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date: 14 June 2024

Justice, Donaldlocked

Justice, Donaldlocked

  • Emily R. Grosholz


Donald Justice writes as a poet, painter, and musician whose loyalties belong first to the universal realm of art, but also as a southerner haunted by the Florida of his youth, and the gifted, odd people (artists, of course) who inspired him there. He was born to Vascoe and Mary Ethel Cook Justice in Miami on 12 August 1925. He studied piano and clarinet throughout his school years and, while attending the University of Miami, where he received his B.A. degree in English in 1945, also studied composition with the eccentric composer Carl Ruggles. The link between Justice's musical training and the formal music of his verse has often been noted by critics. His poems, especially those of the later part of the twentieth century, are starred by the figure of Orpheus, various human musicians, and the piano teachers of his childhood, at once mythologized and disenchanted: The Piano Teachers: A Memoir of the Thirties exemplifies the latter, and Justice (or perhaps Ruggles) shows up in After-school Practice: A Short Story. Justice is a gifted artist whose paintings, watercolors, and linocuts grace the covers of some of his books; they are representational but austere, composed from few elements and with a limited palette. Once again, the formal analogy between his painting and poetry is hard to miss.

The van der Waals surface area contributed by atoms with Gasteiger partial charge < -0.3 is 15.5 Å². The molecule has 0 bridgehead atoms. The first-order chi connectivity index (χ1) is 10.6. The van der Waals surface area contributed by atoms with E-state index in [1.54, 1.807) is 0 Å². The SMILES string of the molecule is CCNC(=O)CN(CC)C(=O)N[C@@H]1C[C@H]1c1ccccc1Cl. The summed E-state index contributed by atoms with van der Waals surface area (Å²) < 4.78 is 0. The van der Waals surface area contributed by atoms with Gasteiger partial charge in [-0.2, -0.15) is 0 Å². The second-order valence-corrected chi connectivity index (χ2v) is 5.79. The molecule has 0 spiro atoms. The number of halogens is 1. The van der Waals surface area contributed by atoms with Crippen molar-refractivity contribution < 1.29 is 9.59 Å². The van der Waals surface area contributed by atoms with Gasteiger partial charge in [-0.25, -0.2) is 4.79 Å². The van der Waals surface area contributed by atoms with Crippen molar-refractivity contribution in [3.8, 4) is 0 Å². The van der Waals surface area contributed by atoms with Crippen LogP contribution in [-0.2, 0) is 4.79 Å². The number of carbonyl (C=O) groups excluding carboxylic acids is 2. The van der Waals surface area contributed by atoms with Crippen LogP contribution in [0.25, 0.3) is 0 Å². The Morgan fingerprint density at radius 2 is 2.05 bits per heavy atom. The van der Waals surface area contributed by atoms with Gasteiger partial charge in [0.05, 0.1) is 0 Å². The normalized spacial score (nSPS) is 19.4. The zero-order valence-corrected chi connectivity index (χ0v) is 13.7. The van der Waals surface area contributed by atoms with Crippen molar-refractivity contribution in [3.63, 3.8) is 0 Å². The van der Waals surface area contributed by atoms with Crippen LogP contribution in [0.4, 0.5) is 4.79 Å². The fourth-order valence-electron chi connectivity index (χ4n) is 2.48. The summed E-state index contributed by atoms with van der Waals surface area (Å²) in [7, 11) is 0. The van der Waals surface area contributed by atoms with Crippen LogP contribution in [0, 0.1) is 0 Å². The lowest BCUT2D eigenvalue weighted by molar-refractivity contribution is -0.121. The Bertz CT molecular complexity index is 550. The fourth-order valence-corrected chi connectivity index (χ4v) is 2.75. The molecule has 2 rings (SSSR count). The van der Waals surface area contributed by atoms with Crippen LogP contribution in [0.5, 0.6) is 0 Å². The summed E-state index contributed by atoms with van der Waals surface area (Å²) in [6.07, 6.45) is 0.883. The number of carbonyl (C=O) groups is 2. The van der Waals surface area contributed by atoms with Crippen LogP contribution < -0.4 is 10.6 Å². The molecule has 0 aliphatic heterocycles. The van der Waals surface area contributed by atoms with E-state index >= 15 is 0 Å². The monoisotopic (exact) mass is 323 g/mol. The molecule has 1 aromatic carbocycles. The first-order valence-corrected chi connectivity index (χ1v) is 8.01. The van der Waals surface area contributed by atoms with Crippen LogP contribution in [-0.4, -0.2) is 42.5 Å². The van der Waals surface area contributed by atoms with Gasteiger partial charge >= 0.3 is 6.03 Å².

• North American Literatures

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